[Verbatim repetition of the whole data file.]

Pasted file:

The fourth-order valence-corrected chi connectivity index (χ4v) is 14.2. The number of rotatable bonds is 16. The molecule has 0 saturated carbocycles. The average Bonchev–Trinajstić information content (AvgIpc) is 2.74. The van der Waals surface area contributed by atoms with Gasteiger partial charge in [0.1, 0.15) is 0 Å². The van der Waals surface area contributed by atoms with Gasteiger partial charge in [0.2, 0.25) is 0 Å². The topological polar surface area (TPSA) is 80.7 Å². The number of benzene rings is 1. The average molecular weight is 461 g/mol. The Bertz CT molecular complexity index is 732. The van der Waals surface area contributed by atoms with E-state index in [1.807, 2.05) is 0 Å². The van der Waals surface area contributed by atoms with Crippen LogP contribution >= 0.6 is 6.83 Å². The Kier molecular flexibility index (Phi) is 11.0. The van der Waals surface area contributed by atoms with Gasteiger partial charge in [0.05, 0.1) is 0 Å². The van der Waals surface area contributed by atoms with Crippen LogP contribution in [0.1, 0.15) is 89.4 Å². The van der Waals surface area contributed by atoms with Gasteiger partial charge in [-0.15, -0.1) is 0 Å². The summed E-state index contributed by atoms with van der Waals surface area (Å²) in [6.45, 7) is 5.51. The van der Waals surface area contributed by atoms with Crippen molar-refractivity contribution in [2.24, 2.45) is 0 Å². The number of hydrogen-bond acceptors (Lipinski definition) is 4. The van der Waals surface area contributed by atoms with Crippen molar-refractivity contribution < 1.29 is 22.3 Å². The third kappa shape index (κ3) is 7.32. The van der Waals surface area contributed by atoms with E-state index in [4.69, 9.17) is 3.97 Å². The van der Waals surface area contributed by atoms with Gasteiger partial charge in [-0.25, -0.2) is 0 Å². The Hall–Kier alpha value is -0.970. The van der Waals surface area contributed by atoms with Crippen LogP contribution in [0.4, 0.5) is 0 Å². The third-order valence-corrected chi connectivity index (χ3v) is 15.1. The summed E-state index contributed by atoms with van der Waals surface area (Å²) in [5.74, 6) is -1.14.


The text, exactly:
The fourth-order valence-corrected chi connectivity index (χ4v) is 14.2. The number of rotatable bonds is 16. The molecule has 0 saturated carbocycles. The average Bonchev–Trinajstić information content (AvgIpc) is 2.74. The van der Waals surface area contributed by atoms with Gasteiger partial charge in [0.1, 0.15) is 0 Å². The van der Waals surface area contributed by atoms with Gasteiger partial charge in [0.2, 0.25) is 0 Å². The topological polar surface area (TPSA) is 80.7 Å². The number of benzene rings is 1. The average molecular weight is 461 g/mol. The Bertz CT molecular complexity index is 732. The van der Waals surface area contributed by atoms with E-state index in [1.807, 2.05) is 0 Å². The van der Waals surface area contributed by atoms with Crippen LogP contribution >= 0.6 is 6.83 Å². The Kier molecular flexibility index (Phi) is 11.0. The van der Waals surface area contributed by atoms with Gasteiger partial charge in [0.05, 0.1) is 0 Å². The van der Waals surface area contributed by atoms with Crippen LogP contribution in [0.1, 0.15) is 89.4 Å². The van der Waals surface area contributed by atoms with Gasteiger partial charge in [-0.15, -0.1) is 0 Å². The summed E-state index contributed by atoms with van der Waals surface area (Å²) in [6.45, 7) is 5.51. The van der Waals surface area contributed by atoms with Crippen molar-refractivity contribution in [2.24, 2.45) is 0 Å². The number of hydrogen-bond acceptors (Lipinski definition) is 4. The van der Waals surface area contributed by atoms with Crippen molar-refractivity contribution < 1.29 is 22.3 Å². The third kappa shape index (κ3) is 7.32. The van der Waals surface area contributed by atoms with E-state index in [4.69, 9.17) is 3.97 Å². The van der Waals surface area contributed by atoms with Gasteiger partial charge in [-0.25, -0.2) is 0 Å². The Hall–Kier alpha value is -0.970. The van der Waals surface area contributed by atoms with Crippen LogP contribution in [0.4, 0.5) is 0 Å². The third-order valence-corrected chi connectivity index (χ3v) is 15.1. The summed E-state index contributed by atoms with van der Waals surface area (Å²) in [5.74, 6) is -1.14.